I have always enjoyed fiction written by immigrants or featuring the immigrant experience. I, of course, have read Khaled Hosseini’s evocative fiction about life in Afghanistan (Check out my reviews of And The Mountains Echoed and The Kite Runner), but for some reason the reality of the abrupt change under Taliban rule in the 90’s — a decade in which I was a functioning adult — never quite sunk in. Perhaps it sunk in more this time, because I read this story of a mother trying to protect her family from the Taliban as a mother myself, fully aware of the dangers her own tween and teen children face in the world.
I enjoyed this book. The book is told from two points of view: Fereiba’s and her son Saleem. The story begins when Fereiba is a teenager. Her mother died when she was born, which distanced her father from her. Her stepmother treats her differently than the children she birthed herself. When it comes time to marry off her daughters, Fereiba gets the short shift. She eventually finds love and the happiness of teaching school and raising a family — at least until the Taliban stops education for girls and forces women like Fereiba to trade in their modern clothes for full cover.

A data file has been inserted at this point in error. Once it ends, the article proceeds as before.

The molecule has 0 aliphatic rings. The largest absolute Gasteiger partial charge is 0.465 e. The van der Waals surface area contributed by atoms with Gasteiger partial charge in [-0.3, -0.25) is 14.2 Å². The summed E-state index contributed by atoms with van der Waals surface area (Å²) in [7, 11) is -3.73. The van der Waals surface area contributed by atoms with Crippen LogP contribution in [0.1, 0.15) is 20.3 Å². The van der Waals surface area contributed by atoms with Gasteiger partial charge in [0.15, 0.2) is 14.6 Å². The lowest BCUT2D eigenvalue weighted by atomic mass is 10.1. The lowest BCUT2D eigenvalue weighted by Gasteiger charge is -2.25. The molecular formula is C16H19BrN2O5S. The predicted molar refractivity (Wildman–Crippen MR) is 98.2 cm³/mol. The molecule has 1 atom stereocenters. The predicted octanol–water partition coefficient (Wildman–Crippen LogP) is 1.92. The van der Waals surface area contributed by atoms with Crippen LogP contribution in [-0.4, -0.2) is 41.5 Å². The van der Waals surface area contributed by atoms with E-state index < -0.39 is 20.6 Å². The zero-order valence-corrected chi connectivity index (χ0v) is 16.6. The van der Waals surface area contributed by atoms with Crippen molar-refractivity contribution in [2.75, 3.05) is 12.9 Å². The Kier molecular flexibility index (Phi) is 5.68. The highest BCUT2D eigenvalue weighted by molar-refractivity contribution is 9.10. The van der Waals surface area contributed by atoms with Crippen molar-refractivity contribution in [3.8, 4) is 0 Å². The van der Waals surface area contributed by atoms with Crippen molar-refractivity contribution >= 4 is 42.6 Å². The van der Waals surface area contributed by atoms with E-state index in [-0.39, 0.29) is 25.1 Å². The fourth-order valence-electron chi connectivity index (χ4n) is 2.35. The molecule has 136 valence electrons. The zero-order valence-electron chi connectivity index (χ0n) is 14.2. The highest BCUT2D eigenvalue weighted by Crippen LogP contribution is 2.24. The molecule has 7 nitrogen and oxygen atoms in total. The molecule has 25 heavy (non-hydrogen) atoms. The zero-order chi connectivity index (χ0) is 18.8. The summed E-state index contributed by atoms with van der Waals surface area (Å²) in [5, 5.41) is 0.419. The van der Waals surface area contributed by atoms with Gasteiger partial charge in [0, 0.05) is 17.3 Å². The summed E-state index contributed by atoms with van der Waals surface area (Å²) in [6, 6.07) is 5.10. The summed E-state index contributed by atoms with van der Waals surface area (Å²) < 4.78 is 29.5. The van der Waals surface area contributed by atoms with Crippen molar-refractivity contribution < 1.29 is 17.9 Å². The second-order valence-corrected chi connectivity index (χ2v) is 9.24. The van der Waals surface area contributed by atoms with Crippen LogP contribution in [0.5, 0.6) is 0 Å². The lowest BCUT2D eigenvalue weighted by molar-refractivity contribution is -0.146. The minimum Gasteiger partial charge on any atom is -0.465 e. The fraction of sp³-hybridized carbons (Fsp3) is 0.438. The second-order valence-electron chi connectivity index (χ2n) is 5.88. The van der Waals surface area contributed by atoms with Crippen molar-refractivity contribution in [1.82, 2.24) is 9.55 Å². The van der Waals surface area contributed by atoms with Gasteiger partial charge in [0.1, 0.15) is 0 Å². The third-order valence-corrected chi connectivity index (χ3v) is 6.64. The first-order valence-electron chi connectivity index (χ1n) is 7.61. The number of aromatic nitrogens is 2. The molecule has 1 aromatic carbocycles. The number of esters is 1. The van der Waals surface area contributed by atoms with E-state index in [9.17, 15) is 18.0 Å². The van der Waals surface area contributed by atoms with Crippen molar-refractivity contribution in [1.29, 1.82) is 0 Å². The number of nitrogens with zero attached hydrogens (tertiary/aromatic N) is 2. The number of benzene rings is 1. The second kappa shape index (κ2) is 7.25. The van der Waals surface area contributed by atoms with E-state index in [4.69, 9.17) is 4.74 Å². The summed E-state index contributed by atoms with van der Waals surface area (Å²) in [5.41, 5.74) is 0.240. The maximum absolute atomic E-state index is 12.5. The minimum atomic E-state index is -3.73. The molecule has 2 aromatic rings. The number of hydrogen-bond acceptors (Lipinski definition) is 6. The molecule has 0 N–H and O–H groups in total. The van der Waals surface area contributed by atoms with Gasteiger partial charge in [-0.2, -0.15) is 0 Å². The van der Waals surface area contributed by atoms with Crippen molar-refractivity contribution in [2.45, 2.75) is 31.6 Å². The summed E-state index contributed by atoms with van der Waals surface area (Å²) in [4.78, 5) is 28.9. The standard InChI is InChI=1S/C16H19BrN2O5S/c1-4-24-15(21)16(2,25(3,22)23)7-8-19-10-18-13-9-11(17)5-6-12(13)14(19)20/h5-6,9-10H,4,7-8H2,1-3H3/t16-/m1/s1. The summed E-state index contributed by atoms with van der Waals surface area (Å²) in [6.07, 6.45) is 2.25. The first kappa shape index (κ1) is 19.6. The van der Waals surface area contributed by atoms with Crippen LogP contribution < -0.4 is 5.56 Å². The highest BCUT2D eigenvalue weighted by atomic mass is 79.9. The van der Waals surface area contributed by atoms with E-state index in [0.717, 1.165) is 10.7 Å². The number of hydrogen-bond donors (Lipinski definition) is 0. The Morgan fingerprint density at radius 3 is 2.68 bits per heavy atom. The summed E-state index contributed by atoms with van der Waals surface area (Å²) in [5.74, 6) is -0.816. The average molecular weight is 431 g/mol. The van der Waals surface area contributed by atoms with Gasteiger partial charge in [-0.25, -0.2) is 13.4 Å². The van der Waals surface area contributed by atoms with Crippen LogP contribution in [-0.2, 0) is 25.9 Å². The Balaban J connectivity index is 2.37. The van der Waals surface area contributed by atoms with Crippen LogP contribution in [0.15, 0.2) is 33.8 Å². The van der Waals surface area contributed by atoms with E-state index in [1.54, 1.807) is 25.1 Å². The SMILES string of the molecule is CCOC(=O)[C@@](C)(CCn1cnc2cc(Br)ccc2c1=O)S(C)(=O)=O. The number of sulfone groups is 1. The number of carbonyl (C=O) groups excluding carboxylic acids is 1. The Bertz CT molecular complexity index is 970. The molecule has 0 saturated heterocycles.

When Fereiba’s husband is murdered, she knows that she had to get her family out of the country. Her sister has managed to settle in England, so that’s the goal. With her teen son, tween daughter and baby son in tow, she manages the hard work of escape.
As I said earlier, the stories of these characters hit home to me and the horror of what refugees truly have to endure was made real. Saleem had to grow up much to fast. Fereiba had to make difficult choices for herself and her family.
From Afghanistan to Iran to Turkey to Greece and beyond, the story of this family will stick with you long after you finish the last page.